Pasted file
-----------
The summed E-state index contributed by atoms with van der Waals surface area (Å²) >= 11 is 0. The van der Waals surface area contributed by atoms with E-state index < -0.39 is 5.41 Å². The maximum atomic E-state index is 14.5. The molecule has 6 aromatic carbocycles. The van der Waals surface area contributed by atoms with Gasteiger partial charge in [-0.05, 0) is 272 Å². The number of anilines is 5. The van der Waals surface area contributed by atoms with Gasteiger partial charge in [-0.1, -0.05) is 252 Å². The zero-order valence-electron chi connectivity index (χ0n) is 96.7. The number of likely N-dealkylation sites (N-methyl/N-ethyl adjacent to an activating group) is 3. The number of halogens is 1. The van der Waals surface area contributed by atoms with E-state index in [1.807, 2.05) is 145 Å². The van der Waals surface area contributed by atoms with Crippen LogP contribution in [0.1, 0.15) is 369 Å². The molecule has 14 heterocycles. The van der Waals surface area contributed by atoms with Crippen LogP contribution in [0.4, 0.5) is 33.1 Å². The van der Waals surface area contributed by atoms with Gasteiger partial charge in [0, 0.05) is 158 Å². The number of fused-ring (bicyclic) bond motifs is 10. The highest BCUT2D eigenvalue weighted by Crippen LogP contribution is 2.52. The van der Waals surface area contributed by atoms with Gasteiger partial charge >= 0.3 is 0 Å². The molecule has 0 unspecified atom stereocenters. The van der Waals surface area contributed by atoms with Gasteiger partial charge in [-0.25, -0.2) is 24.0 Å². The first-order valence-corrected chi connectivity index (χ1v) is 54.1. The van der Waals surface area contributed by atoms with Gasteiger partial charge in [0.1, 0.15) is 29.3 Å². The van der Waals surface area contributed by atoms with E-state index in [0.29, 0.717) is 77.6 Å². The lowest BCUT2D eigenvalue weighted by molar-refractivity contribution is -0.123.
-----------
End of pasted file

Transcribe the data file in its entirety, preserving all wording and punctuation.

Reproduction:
The summed E-state index contributed by atoms with van der Waals surface area (Å²) >= 11 is 0. The van der Waals surface area contributed by atoms with E-state index < -0.39 is 5.41 Å². The maximum atomic E-state index is 14.5. The molecule has 6 aromatic carbocycles. The van der Waals surface area contributed by atoms with Gasteiger partial charge in [-0.05, 0) is 272 Å². The number of anilines is 5. The van der Waals surface area contributed by atoms with Gasteiger partial charge in [-0.1, -0.05) is 252 Å². The zero-order valence-electron chi connectivity index (χ0n) is 96.7. The number of likely N-dealkylation sites (N-methyl/N-ethyl adjacent to an activating group) is 3. The number of halogens is 1. The van der Waals surface area contributed by atoms with E-state index in [1.807, 2.05) is 145 Å². The van der Waals surface area contributed by atoms with Crippen LogP contribution in [0.1, 0.15) is 369 Å². The molecule has 14 heterocycles. The van der Waals surface area contributed by atoms with Crippen LogP contribution in [0.4, 0.5) is 33.1 Å². The van der Waals surface area contributed by atoms with Gasteiger partial charge in [0, 0.05) is 158 Å². The number of fused-ring (bicyclic) bond motifs is 10. The highest BCUT2D eigenvalue weighted by Crippen LogP contribution is 2.52. The van der Waals surface area contributed by atoms with Gasteiger partial charge >= 0.3 is 0 Å². The molecule has 0 unspecified atom stereocenters. The van der Waals surface area contributed by atoms with Gasteiger partial charge in [-0.25, -0.2) is 24.0 Å². The first-order valence-corrected chi connectivity index (χ1v) is 54.1. The van der Waals surface area contributed by atoms with Gasteiger partial charge in [0.1, 0.15) is 29.3 Å². The van der Waals surface area contributed by atoms with E-state index in [0.29, 0.717) is 77.6 Å². The lowest BCUT2D eigenvalue weighted by molar-refractivity contribution is -0.123.